Free trade? More like economy freefall.

By Jack Bourassa, Regional Executive Vice President for the North

As published in the Yellowknifer, March 2016

For most of us Northerners, Free Trade Agreements (FTAs) don’t mean much. We’re busy worrying about the price of food, the health of our loved ones and our land, the security of our jobs (or lack thereof), and at best keeping up with local politics. And when FTAs are negotiated in secrecy, such as the Trans-Pacific Partnership (TPP), it makes it virtually impossible to understand their ramifications.

This time, we were kept in the dark on one of the largest free-trade agreements – one that dramatically impacts the areas that concern us most.

The ink is still fresh on this 12-country pact, as International Trade Minister Christy Freeland has just signed the TPP at the beginning of February in Auckland, New Zealand. The culmination of seven years of secret negotiations and corporate lobbying, the 5,000 page document was released to the public only three months before the actual signing ceremony – a legacy from our previous Conservative government.

The TPP – or what critics have accurately called ‘NAFTA on steroids” – is yet another deal that robs the people, while further entrenching the power of corporations. Let’s see what’s at stake.

Erosion of Canada’s sovereignty: FTAs are not limited to trade. Through a process termed Investor-State Dispute Settlement (ISDS), the TPP will allow corporations to challenge all levels of government decisions, such as enacting laws and regulations in the public interest around important issues like the environment, health care and public safety.
Job loss and income inequality: A TUFTS University study estimated a loss of 58,000 jobs in Canada as a result of the TPP, and increased income inequality. Other predictions mention that the auto industry alone could lose 20,000 jobs.
Weaker food safety regulations: the TPP allows for the importation of US dairy products, which could be tainted with Bovine Growth Hormone. It is illegal to administer this substance to cows in Canada, due to concerns for human and animal health.
Increased costs for medicine: The intellectual property chapter of the TPP may undermine efforts to control drug costs in Canada. New rules in the TPP would limit competition from generic drug manufacturers, which in turn will reduce access and increase drug prices.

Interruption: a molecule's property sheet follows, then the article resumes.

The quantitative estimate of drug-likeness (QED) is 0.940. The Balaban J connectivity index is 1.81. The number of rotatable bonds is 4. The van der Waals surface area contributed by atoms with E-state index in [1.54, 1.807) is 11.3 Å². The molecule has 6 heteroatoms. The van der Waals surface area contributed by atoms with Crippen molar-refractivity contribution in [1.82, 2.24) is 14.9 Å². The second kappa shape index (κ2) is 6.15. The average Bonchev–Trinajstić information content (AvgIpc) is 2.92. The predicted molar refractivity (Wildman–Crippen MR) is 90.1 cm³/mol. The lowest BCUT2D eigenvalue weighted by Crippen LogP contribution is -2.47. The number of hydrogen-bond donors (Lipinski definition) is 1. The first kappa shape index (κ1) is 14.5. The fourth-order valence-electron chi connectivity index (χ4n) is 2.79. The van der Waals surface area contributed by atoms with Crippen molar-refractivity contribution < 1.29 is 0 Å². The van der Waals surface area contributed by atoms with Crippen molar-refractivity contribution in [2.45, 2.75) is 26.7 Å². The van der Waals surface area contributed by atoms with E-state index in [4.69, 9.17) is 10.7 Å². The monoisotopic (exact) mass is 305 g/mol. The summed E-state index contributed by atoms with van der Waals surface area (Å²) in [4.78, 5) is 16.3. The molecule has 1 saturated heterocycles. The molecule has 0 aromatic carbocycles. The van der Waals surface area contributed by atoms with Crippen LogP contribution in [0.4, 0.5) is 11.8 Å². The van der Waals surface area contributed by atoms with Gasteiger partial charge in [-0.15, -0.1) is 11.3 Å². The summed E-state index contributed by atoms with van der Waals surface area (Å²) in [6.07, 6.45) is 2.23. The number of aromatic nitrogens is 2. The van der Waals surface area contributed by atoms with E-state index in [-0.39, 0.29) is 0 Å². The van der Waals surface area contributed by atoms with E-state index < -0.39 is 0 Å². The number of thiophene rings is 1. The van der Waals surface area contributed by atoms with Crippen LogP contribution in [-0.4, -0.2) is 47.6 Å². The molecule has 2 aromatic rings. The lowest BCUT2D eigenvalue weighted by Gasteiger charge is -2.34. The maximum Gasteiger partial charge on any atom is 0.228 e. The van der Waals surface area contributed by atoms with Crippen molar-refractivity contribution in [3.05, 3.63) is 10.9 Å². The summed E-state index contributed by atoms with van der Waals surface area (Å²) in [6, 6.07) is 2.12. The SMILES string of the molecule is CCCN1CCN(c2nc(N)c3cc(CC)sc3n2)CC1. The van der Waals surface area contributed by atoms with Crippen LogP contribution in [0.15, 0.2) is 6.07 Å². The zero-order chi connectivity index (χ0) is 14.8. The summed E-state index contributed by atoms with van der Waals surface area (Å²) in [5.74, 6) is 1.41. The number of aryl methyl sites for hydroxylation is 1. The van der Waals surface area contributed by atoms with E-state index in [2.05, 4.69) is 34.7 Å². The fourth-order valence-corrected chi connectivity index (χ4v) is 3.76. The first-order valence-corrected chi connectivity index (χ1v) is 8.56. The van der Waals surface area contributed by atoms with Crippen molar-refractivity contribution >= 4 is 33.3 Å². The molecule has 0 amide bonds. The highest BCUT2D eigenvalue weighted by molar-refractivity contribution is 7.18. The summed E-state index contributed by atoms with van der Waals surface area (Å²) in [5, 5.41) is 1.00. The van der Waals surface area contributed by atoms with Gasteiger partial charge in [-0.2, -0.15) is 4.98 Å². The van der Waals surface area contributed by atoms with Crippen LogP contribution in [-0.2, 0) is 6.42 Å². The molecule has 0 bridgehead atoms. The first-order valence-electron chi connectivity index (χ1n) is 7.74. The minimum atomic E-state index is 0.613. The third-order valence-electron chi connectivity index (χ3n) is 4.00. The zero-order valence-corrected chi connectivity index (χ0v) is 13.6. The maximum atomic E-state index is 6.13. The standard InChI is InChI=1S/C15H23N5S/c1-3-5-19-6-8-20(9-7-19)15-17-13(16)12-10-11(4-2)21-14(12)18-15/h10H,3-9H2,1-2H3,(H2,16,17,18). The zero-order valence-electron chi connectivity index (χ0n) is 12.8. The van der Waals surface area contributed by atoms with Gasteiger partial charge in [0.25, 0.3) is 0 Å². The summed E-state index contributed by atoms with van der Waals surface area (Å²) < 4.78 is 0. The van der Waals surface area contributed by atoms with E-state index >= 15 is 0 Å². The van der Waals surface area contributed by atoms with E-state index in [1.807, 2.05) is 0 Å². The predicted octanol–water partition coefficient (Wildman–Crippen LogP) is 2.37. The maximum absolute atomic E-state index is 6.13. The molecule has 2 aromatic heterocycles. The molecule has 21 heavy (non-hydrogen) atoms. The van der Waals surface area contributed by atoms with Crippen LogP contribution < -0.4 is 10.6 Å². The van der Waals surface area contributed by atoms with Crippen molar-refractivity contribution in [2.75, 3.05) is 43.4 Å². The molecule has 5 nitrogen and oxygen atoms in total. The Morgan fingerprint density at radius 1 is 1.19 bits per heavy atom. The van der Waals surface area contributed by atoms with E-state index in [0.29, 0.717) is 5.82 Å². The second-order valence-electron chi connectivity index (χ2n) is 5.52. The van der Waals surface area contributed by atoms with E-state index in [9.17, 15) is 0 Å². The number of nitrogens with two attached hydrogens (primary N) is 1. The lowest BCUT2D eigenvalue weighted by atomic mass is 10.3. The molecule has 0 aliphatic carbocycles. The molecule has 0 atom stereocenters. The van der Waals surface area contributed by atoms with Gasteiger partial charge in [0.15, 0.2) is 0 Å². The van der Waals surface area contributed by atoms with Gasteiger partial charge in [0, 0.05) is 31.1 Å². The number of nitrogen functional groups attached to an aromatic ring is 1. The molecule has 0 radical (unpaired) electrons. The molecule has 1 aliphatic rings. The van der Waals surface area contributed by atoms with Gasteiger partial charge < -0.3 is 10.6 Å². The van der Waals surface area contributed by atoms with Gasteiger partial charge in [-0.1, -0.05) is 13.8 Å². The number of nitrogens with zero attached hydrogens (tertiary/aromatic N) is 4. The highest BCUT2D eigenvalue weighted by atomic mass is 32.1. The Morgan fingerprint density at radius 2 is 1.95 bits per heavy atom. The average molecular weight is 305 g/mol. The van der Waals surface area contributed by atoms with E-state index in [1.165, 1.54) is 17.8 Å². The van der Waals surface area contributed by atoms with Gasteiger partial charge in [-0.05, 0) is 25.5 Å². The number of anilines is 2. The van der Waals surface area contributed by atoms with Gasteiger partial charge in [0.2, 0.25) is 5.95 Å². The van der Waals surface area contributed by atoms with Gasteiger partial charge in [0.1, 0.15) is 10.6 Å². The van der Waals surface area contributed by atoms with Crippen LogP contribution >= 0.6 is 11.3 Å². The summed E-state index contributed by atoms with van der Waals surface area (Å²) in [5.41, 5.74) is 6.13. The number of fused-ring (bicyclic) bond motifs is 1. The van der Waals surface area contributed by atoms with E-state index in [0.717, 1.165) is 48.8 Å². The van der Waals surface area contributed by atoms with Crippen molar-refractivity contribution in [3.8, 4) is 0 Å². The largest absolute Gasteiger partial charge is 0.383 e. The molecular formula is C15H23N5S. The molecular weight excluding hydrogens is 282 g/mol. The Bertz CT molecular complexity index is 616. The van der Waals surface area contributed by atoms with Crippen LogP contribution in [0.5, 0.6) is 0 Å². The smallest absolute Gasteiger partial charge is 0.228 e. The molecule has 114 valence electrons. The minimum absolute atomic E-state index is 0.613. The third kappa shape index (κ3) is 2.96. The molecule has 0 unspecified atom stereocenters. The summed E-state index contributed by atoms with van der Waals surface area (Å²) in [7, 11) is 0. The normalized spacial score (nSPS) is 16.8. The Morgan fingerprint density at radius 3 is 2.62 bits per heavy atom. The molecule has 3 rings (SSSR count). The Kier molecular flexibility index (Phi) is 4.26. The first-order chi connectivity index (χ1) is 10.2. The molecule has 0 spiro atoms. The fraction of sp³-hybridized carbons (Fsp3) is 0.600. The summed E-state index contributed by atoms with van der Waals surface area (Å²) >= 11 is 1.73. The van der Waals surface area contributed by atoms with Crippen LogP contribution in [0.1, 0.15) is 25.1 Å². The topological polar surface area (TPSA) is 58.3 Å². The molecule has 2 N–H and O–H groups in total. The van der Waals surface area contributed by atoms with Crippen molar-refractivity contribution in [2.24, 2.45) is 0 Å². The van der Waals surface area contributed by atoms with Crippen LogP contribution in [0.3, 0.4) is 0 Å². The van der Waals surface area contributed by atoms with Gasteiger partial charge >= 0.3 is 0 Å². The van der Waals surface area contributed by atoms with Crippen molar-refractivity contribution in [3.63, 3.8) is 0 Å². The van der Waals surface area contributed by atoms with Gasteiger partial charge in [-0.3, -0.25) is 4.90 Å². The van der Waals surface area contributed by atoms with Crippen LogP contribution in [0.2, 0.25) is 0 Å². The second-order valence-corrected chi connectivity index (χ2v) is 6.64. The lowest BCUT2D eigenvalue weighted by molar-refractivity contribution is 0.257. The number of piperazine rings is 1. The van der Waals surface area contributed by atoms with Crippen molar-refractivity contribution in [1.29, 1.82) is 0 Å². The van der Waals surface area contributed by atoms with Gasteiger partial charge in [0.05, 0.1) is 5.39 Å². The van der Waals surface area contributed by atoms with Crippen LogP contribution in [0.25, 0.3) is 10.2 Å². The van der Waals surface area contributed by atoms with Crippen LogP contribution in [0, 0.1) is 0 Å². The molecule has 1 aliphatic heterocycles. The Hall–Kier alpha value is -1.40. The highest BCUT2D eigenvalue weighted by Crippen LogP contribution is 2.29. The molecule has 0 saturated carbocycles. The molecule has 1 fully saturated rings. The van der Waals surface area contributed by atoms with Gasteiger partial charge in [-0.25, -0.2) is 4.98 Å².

Canada already has FTAs with four of the TPP signatory countries, and currently operates under no less than twelve trade agreements. Yet, our economy is shrinking, along with our currency. Renowned economists have already noted that the serious concerns raised by the TPP far outweigh the trade benefits. And since the feds have yet to conduct an economic impact study (perhaps because there are no serious benefits to be found), they are left without any solid reasoning to uphold the trade deal.

Besides, you don’t necessarily have to be an economist to conclude that FTAs are not the solution for unstable economies. Twenty years of NAFTA left Canada with the highest income inequality since the 1920s. Let us instead deliver the quality public services that Canadians need, and develop a robust manufacturing sector here at home, as promised during the 2015 federal election. A manufacturing sector that respects our land, our health, our workers and our sovereignty.

Where is the silver lining, you might wonder? For the TPP to come into effect, it must be ratified by each participating country. Given the negative implications for our democracy and our ability to protect the wellbeing of our communities, the TPP must be thoroughly analyzed and publicly consulted on – a dialogue that would include, first and foremost, the indigenous communities.

It is because we care about our health, our jobs, and our lands, that we need to take a stand and ensure we are kept in the dark no longer. Write to our MP, write to the Global Affairs Canada Department, and let them know that we are paying attention, and we say NO to the TPP.

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